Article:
The odds of an autonomous vehicle being in a crash due to a “friendly” hack by someone with direct access, or a malicious remote hack like in Fast 8, are extraordinarily low, because those are the types of things designers might anticipate and defend against.
Set aside Upload’s contradictions and let’s be honest: even a properly designed autonomous vehicle, capable of driving way more safely than I can, may eventually be involved in a collision. One scenario that could be hard to avoid is a human-driven vehicle running a red light. Drive long enough and eventually the world’s greatest driver will meet something no one (and no technology) can predict: things like earthquakes, alien invasions, rampaging elephants, or a streetfight between King Kong and Godzilla.
Verdict: There’s no such thing as 100% certainty in life, but when it comes to passenger safety we sure can do better than we’re doing now, and autonomous vehicles are part of the solution.
5) Why is self-driving all or nothing?
From “Minority Report” to “I, Robot” and “The Fifth Element,” future roads are often depicted as high-speed Utopias full of autonomous cars, flying cars, skyways, vertically highways, levitating bullet trains and hovercycles. No crashes. No old cars. Most of the “cars” are identical, suggesting private ownership is a thing of the past.
But the reality is that autonomous vehicles will co-exist with human-driven vehicles for a long time. The average car’s lifespan is 11 years. Properly maintained, cars can last decades. Electric cars have fewer moving parts, and are likely to last even longer. That means future roads will be filled with a cross-section of vehicles, new and old, just like they are now, with the oldest cars on future roads a lot older than they are today.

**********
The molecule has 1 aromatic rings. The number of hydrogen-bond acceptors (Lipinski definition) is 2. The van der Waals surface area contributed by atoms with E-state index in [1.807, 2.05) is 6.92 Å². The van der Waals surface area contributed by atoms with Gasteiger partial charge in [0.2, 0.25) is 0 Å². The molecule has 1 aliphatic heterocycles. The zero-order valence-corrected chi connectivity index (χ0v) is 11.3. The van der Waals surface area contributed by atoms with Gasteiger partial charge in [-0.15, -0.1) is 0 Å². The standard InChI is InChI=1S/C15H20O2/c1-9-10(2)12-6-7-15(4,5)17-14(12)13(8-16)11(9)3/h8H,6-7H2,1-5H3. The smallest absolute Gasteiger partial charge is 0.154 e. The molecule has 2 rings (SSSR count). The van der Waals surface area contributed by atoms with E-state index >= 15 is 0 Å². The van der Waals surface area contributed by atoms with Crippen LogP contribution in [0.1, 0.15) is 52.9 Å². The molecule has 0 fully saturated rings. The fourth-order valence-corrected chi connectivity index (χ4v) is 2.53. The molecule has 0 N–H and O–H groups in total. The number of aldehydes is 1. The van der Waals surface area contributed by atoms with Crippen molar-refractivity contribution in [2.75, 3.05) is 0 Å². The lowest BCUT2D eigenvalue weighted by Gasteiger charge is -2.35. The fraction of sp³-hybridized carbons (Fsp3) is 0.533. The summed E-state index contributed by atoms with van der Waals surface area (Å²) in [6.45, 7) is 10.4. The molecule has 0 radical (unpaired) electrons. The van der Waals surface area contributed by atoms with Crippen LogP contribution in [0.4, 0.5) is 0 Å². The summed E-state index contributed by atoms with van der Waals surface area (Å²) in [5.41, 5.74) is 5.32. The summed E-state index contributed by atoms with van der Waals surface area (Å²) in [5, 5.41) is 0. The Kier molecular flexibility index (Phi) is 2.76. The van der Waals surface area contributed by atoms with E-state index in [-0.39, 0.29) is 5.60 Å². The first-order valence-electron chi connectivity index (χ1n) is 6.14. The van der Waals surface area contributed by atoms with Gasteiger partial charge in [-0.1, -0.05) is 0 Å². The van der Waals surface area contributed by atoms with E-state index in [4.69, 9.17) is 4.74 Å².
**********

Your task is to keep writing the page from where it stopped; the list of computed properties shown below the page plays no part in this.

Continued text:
Even if autonomous vehicles could operate anywhere, anytime — unlikely in our lifetimes — as long as human-owned and operated vehicles are sold, autonomous vehicles will have to be designed to co-exist with them… and us.
That’s a future I look forward to.
Verdict: Even in our sci-fi future, there will always be classic cars, because there will always be humans who want to drive them.
Right or wrong, you can still love them all
The thing I love about all of these shows and films is that they’re incredibly inspiring. For every pessimistic depiction of technology, there’s someone out there thinking how can I stop that from happening? And for every positive depiction, someone is wondering why can’t I have that now? That’s the seed of invention. That’s how companies get started. That’s how I went from being a sci-fan to working at a company turning fiction into fact.
And I know I’m not alone.
Do you have any favorite pop culture depictions of technology you want me to deconstruct? Every time I think I’ve seen it all, someone sends me something I’ve never heard of. Email us your best suggestions.